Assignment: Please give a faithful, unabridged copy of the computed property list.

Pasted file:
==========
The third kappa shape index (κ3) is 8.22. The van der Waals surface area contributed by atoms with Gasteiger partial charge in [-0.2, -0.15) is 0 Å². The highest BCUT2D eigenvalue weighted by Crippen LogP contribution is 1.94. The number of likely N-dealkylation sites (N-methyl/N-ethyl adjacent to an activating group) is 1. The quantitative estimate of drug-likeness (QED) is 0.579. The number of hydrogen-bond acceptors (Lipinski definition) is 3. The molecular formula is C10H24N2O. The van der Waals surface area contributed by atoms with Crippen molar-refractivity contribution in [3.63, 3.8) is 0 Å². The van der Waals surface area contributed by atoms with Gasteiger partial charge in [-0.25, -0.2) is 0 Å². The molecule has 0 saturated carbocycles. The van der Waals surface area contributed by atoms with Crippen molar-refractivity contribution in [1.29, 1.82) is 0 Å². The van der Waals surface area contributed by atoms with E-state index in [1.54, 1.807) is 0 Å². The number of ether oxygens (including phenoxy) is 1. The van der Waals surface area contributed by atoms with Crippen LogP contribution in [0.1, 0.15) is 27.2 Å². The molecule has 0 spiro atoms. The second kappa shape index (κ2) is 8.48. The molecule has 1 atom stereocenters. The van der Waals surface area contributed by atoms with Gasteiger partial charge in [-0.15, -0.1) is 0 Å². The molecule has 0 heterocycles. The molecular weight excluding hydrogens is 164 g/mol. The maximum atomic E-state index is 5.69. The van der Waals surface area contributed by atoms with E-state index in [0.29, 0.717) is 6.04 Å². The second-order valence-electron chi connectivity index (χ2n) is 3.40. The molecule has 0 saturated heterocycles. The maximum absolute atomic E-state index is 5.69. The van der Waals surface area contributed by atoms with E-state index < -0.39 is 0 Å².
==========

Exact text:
The third kappa shape index (κ3) is 8.22. The van der Waals surface area contributed by atoms with Gasteiger partial charge in [-0.2, -0.15) is 0 Å². The highest BCUT2D eigenvalue weighted by Crippen LogP contribution is 1.94. The number of likely N-dealkylation sites (N-methyl/N-ethyl adjacent to an activating group) is 1. The quantitative estimate of drug-likeness (QED) is 0.579. The number of hydrogen-bond acceptors (Lipinski definition) is 3. The molecular formula is C10H24N2O. The van der Waals surface area contributed by atoms with Crippen molar-refractivity contribution in [3.63, 3.8) is 0 Å². The van der Waals surface area contributed by atoms with Gasteiger partial charge in [-0.25, -0.2) is 0 Å². The molecule has 0 saturated carbocycles. The van der Waals surface area contributed by atoms with Crippen molar-refractivity contribution in [1.29, 1.82) is 0 Å². The van der Waals surface area contributed by atoms with E-state index in [1.54, 1.807) is 0 Å². The number of ether oxygens (including phenoxy) is 1. The van der Waals surface area contributed by atoms with Crippen LogP contribution in [0.1, 0.15) is 27.2 Å². The molecule has 0 spiro atoms. The second kappa shape index (κ2) is 8.48. The molecule has 1 atom stereocenters. The van der Waals surface area contributed by atoms with Gasteiger partial charge in [-0.15, -0.1) is 0 Å². The molecule has 0 heterocycles. The molecular weight excluding hydrogens is 164 g/mol. The maximum atomic E-state index is 5.69. The van der Waals surface area contributed by atoms with E-state index in [0.29, 0.717) is 6.04 Å². The second-order valence-electron chi connectivity index (χ2n) is 3.40. The molecule has 0 saturated heterocycles. The maximum absolute atomic E-state index is 5.69. The van der Waals surface area contributed by atoms with E-state index < -0.39 is 0 Å².